OTTAWA — The terminally ill need better access to palliative care, Canadians have told a federal panel that studied medically assisted dying.
The federal health and justice ministers received the 134-page panel report Tuesday — a document that will help guide the government in coming months on the high-profile issue.
The report, commissioned by the previous government, will be translated before its public release, likely early in the new year.
While the panel of outside experts heard differing opinions on many aspects of assisted dying, there was near unanimity on the desire for more robust palliative care, said member Benoit Pelletier, a University of Ottawa law professor.
“Almost everyone agreed on the fact that there should be better access to palliative care,” Pelletier said Tuesday in an interview.
People told the panel it “needs to be amongst the very important options that are available to people near the end of life,” added Dr. Harvey Chochinov, a palliative care specialist who also served on the three-member panel.
As for exactly how such care could be improved, Pelletier said: “That’s a major question.”
The panel also delved into the need to protect the vulnerable in any assisted dying regime, effective monitoring and reporting practices, and the issue of institutions that refuse to help people end their lives, Pelletier said.
“It covers everything we have heard as a panel in Canada or abroad,” he said. “All the points of view are expressed in the report.”
With the research in hand, parliamentarians will conduct a quick, two-month consultation on medically assisted dying as part of the Trudeau government’s plan to have a new law crafted, studied, debated and passed by June.
Despite the rush, government House leader Dominic LeBlanc says he’s confident the process will be sufficient to build a national consensus on the life-and-death issue.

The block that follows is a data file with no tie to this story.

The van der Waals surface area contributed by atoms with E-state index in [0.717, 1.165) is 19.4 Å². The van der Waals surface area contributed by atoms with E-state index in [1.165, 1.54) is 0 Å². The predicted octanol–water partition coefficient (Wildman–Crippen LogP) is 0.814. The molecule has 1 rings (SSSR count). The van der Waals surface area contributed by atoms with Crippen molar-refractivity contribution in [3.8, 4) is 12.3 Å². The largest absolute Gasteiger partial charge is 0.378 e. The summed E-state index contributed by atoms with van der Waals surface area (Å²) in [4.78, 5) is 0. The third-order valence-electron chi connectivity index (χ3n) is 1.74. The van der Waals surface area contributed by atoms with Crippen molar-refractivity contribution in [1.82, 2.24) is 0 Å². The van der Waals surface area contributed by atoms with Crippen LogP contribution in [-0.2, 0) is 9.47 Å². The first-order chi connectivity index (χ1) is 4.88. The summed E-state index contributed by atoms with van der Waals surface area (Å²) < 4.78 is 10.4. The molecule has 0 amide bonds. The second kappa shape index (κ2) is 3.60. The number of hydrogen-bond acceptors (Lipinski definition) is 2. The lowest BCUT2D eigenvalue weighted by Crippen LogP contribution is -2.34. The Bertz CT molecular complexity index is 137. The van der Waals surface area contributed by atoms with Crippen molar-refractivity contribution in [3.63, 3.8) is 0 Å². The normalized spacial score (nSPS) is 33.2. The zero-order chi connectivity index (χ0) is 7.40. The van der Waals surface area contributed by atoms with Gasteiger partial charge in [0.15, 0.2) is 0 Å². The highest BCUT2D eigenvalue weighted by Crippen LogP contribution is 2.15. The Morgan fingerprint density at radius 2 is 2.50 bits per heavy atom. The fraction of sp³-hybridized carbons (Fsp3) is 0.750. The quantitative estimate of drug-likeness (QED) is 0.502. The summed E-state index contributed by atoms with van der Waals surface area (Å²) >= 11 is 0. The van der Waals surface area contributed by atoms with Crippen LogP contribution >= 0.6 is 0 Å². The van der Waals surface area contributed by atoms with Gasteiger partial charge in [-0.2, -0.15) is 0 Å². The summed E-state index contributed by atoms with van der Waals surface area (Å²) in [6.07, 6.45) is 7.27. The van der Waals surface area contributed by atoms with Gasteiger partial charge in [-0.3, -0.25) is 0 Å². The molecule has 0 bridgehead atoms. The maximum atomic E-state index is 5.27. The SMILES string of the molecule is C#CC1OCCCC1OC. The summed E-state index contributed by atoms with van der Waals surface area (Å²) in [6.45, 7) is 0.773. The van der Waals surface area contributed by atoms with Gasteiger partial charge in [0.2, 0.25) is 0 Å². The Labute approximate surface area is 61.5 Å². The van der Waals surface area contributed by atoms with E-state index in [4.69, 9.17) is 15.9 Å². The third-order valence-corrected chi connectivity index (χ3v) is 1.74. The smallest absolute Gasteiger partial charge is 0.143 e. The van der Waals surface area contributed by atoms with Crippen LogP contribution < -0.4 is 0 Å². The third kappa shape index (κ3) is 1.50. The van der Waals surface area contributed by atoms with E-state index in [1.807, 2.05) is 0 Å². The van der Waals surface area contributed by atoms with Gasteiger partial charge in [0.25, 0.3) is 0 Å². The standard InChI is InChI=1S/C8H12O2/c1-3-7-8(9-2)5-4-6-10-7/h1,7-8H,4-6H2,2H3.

The timeline might yet become even more rushed if the Supreme Court of Canada rejects the new Liberal government’s request for a six-month extension to craft a new law.
Last February, the Supreme Court struck down the prohibition on doctor-assisted death and gave the federal government a year to come up with a new law recognizing the right of clearly consenting adults who are enduring intolerable physical or mental suffering to seek medical help in ending their lives.
LeBlanc says the last-minute rush could have been avoided had the previous Conservative government adopted a Liberal motion last March to create a special parliamentary committee that would have been mandated to consult and report back with draft legislation by mid-July.
But, apart from setting up the external panel in July, the Conservatives did nothing on the file and now the new government has little time to fill the legal void.
“It was our hope that this work would have properly been done last spring. The previous Parliament chose not to accept our suggestion,” LeBlanc said Tuesday after a cabinet meeting.
“So we have the deadline we have. That being said, we are very confident that if the Supreme Court considers and accepts our request for an extension, we can undertake the proper and appropriate process to build the kind of national consensus that’s important on an issue … that’s this sensitive.”
The Supreme Court has not yet responded to the request for more time. While the government has asked for an extension until August, LeBlanc said the new law will need to be passed by the end of June, before Parliament breaks for the summer.
The government last week struck a special, joint House of Commons-Senate committee that is to consult broadly on the issue and report back with recommendations for legislative change by the end of February. Justice Department officials will then draft a law which will have to go through the normal legislative process of debate, clause-by-clause study by the Commons justice committee and votes in both the Commons and Senate.
The joint committee will have the outside panel report to guide its deliberations, as well as one from a provincial-territorial expert advisory group on physician-assisted dying, which issued 43 recommendations that governments should take into account.